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Berman v. Parker


The decision determined that state legislatures may exercise wide latitude in determining what serves a "public purpose." And they also have broad leeway in choosing the means to achieve these "public ends." As long as they pay compensation, legislatures may lawfully take property from a private owner and give it to another private owner for his private use.

The Fifth Amendment limits the federal government's power (known as "eminent domain") to seize private property: "nor shall private property be taken for public use, without just compensation." The courts have held that the Fifth Amendment limits also apply to the states under the Fourteenth Amendment's "due process" clause. In addition, the constitution of virtually every state requires payment when property is taken.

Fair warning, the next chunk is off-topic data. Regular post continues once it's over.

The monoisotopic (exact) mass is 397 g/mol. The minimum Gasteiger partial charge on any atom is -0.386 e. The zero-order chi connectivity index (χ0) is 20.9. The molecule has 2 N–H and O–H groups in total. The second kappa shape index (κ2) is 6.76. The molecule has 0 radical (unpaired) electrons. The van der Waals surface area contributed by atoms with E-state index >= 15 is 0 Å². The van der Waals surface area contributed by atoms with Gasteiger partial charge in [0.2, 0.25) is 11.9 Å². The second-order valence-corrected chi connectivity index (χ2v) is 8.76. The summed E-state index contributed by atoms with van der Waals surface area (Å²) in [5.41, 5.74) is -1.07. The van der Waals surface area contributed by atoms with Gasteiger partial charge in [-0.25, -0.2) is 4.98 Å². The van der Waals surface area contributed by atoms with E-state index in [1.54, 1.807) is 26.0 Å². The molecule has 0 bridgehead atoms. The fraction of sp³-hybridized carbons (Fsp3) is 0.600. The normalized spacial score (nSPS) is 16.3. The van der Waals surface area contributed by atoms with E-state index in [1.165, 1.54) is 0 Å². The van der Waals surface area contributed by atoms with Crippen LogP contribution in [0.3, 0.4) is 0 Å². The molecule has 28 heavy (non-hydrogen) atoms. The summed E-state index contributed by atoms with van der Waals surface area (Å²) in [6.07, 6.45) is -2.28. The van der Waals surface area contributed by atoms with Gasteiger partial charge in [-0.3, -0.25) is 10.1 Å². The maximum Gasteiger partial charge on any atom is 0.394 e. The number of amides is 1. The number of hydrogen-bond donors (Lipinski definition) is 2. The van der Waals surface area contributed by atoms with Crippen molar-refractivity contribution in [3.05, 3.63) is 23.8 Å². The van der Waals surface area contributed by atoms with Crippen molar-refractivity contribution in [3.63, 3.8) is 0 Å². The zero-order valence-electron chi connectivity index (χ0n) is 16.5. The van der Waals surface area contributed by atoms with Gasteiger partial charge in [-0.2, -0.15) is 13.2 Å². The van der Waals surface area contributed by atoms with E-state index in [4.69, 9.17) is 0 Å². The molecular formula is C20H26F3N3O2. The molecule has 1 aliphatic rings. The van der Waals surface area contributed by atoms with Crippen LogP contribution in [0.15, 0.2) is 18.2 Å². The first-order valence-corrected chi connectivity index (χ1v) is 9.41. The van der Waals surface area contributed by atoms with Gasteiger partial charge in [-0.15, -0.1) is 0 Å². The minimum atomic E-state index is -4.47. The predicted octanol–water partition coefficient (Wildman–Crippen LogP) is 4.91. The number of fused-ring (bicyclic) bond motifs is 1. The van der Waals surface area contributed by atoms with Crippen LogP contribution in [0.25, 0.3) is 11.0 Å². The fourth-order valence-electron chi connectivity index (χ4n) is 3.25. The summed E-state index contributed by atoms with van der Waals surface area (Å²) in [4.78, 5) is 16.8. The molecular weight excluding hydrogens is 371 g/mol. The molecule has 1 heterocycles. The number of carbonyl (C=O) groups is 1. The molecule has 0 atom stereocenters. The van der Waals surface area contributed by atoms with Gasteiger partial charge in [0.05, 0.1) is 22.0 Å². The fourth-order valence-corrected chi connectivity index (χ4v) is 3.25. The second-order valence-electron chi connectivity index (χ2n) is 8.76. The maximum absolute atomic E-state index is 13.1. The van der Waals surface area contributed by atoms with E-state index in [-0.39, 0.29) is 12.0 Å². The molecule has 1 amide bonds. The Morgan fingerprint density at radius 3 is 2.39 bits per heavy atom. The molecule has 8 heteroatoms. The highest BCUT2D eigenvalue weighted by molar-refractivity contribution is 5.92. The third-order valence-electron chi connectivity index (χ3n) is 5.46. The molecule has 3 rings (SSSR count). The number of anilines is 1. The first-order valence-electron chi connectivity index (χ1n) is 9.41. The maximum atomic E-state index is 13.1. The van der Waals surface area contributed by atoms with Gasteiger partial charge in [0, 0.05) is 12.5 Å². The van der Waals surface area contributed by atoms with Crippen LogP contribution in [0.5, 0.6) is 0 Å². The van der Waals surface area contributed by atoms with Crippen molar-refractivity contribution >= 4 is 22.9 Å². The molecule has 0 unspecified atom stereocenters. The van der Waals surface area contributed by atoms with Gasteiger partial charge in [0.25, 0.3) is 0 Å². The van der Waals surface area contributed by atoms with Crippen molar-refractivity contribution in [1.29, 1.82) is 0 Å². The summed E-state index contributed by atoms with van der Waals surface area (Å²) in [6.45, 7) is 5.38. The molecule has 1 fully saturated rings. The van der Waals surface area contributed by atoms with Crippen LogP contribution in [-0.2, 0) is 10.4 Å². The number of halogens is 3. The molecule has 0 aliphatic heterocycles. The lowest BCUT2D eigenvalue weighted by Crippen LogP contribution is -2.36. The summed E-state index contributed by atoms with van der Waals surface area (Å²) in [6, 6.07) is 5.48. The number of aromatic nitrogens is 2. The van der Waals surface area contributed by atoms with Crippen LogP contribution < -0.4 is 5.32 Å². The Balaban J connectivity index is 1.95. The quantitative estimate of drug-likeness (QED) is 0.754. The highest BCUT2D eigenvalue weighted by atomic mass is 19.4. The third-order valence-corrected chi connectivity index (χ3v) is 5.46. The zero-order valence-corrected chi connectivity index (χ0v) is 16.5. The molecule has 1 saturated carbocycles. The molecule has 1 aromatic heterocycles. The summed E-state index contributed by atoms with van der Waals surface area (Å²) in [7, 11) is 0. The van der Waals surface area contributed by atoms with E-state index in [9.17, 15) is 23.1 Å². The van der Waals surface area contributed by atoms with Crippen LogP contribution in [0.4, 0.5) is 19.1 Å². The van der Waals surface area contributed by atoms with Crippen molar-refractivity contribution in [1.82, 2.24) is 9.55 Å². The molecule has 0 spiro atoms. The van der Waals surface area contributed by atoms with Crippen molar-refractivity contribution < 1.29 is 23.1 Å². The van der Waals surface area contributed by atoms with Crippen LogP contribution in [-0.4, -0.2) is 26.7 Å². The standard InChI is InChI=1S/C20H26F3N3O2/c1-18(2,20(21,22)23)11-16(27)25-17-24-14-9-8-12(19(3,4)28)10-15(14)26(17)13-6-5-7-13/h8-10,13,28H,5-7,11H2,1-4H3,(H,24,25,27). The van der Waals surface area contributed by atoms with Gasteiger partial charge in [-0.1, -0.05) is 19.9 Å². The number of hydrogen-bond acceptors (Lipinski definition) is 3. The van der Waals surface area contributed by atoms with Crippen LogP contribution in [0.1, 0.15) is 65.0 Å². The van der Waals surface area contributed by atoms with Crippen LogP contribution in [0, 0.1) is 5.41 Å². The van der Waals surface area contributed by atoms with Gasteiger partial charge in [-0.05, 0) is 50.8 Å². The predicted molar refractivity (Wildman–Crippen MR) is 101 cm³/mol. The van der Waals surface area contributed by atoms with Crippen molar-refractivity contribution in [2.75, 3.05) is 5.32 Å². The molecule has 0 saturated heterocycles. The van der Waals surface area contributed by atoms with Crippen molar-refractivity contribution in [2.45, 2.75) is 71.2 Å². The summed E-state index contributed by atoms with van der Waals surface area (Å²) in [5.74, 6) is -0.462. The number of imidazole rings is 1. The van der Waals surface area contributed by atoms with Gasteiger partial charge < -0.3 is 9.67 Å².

Under a 1945 Redevelopment Act for the District of Columbia, Congress created the National Capital Planning Commission. The commission was authorized to design comprehensive plans providing for housing, business, and public buildings. To achieve these plans, the commission could condemn land and lease or sell it to private parties for clearance and redevelopment.

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Law Library - American Law and Legal InformationNotable Trials and Court Cases - 1954 to 1962Berman v. Parker - Significance, Rebuilding The Nation's Capital, There Are No Limits On The Public's Needs